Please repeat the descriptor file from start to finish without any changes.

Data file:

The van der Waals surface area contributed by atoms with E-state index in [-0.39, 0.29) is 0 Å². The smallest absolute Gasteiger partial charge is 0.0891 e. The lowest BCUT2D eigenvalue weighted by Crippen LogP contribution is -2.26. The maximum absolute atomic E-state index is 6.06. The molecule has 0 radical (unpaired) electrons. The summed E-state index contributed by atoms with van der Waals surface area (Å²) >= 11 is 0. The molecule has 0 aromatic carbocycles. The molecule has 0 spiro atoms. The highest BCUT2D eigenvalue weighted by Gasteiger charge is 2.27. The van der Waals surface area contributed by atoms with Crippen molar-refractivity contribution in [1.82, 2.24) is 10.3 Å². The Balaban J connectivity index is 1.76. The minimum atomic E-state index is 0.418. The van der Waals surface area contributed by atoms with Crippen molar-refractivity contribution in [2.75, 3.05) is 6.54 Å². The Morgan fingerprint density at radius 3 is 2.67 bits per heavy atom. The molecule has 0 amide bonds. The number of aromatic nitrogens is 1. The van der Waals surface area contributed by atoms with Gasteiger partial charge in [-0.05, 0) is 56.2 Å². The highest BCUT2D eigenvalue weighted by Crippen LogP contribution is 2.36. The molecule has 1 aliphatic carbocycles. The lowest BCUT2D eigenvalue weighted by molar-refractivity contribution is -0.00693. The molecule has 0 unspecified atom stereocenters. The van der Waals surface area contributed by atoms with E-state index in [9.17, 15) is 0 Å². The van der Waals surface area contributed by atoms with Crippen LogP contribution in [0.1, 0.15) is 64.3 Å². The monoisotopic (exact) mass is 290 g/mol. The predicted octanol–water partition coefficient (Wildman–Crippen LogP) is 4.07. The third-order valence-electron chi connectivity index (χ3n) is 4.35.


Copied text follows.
The van der Waals surface area contributed by atoms with E-state index in [-0.39, 0.29) is 0 Å². The smallest absolute Gasteiger partial charge is 0.0891 e. The lowest BCUT2D eigenvalue weighted by Crippen LogP contribution is -2.26. The maximum absolute atomic E-state index is 6.06. The molecule has 0 radical (unpaired) electrons. The summed E-state index contributed by atoms with van der Waals surface area (Å²) >= 11 is 0. The molecule has 0 aromatic carbocycles. The molecule has 0 spiro atoms. The highest BCUT2D eigenvalue weighted by Gasteiger charge is 2.27. The van der Waals surface area contributed by atoms with Crippen molar-refractivity contribution in [1.82, 2.24) is 10.3 Å². The Balaban J connectivity index is 1.76. The minimum atomic E-state index is 0.418. The van der Waals surface area contributed by atoms with Crippen molar-refractivity contribution in [2.75, 3.05) is 6.54 Å². The Morgan fingerprint density at radius 3 is 2.67 bits per heavy atom. The molecule has 0 amide bonds. The number of aromatic nitrogens is 1. The van der Waals surface area contributed by atoms with Gasteiger partial charge in [-0.05, 0) is 56.2 Å². The highest BCUT2D eigenvalue weighted by Crippen LogP contribution is 2.36. The molecule has 1 aliphatic carbocycles. The lowest BCUT2D eigenvalue weighted by molar-refractivity contribution is -0.00693. The molecule has 0 unspecified atom stereocenters. The van der Waals surface area contributed by atoms with E-state index in [9.17, 15) is 0 Å². The van der Waals surface area contributed by atoms with Crippen LogP contribution in [0.1, 0.15) is 64.3 Å². The monoisotopic (exact) mass is 290 g/mol. The predicted octanol–water partition coefficient (Wildman–Crippen LogP) is 4.07. The third-order valence-electron chi connectivity index (χ3n) is 4.35.